Häagen-Dazs Ice Cream is not named for Häagen, or Dazs, or any person or thing. Polish immigrants Reuben and Rose Mattus founded the company in New York in 1961. Customers can be forgiven for believing the name is Scandinavian, because it was designed to sound vaguely Danish.
Reuben Mattus told Tablet Magazine in 2012 that the name for his company was inspired by Mattus’s admiration for Denmark’s treatment of Danish Jews during World War II, and that he sat around trying out Danish-sounding names until he hit on one he liked. But the phrase “Häagen-Dazs” not only has no actual meaning in Danish (or any other language), it does not follow Danish language conventions. There is no umlaut in Danish; it is found in some Germanic languages, including semi-archaic uses in English like the word naïve, as well as in French, Dutch, Spanish, Welsh, and a few other languages.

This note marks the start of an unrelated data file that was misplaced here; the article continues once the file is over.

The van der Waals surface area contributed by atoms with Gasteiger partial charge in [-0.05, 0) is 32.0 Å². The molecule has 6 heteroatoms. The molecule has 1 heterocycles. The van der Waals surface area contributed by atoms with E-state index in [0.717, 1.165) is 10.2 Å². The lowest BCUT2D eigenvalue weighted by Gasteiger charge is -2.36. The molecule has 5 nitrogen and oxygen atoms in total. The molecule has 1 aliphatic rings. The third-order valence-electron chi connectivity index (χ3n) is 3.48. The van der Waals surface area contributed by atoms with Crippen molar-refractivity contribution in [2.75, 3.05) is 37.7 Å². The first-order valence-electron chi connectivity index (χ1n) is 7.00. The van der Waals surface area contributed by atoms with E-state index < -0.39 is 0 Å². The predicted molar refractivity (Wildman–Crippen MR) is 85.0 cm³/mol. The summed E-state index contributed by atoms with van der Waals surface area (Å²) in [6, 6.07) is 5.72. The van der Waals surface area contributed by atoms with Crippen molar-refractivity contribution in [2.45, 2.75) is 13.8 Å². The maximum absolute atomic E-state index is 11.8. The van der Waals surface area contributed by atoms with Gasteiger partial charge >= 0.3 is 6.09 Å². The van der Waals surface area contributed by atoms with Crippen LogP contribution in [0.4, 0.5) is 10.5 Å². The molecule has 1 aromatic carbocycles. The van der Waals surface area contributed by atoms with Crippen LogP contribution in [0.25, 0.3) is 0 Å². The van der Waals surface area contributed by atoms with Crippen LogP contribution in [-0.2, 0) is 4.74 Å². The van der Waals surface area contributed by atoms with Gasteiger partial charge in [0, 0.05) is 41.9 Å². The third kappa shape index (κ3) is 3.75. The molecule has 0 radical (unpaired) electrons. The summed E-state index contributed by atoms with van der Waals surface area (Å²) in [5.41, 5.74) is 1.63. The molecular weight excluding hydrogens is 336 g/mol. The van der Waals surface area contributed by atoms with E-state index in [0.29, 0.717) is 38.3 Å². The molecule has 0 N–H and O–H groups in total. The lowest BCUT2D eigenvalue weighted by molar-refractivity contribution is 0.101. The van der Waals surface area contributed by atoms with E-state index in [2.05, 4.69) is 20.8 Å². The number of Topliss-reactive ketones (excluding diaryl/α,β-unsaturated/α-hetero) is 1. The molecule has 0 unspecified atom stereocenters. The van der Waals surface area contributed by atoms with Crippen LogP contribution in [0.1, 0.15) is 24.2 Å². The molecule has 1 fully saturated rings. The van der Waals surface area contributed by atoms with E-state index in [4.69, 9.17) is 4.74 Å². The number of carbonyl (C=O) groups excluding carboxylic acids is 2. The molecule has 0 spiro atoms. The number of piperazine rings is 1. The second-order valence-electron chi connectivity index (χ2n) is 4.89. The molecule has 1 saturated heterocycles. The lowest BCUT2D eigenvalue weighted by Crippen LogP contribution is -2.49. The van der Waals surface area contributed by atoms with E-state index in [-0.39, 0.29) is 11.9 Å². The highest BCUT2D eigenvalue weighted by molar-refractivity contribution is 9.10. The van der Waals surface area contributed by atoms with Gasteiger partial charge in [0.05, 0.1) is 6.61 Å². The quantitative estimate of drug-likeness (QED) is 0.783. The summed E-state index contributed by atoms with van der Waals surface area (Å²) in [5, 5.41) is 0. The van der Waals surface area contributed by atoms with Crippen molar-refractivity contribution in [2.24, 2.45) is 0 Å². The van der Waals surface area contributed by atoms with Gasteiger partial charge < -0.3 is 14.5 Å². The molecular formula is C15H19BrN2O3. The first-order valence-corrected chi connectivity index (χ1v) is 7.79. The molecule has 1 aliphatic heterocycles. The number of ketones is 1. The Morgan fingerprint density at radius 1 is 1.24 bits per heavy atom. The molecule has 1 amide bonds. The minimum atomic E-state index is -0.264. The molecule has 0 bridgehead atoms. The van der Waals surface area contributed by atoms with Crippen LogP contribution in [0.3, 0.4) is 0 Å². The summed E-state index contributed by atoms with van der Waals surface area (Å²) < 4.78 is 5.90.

So Häagen-Dazs is a thoroughly nonsense word. You'd have to be a real ice cream fan to learn how to spell it, and there are plenty of Häagen-Dazs fans. But what makes it a nonsense word, and why can't it mean something? Atlas Obscura looks deep into the linguistic puzzle of the Häagen-Dazs name.
(Image credit: Flickr user Edgar Zuniga Jr.)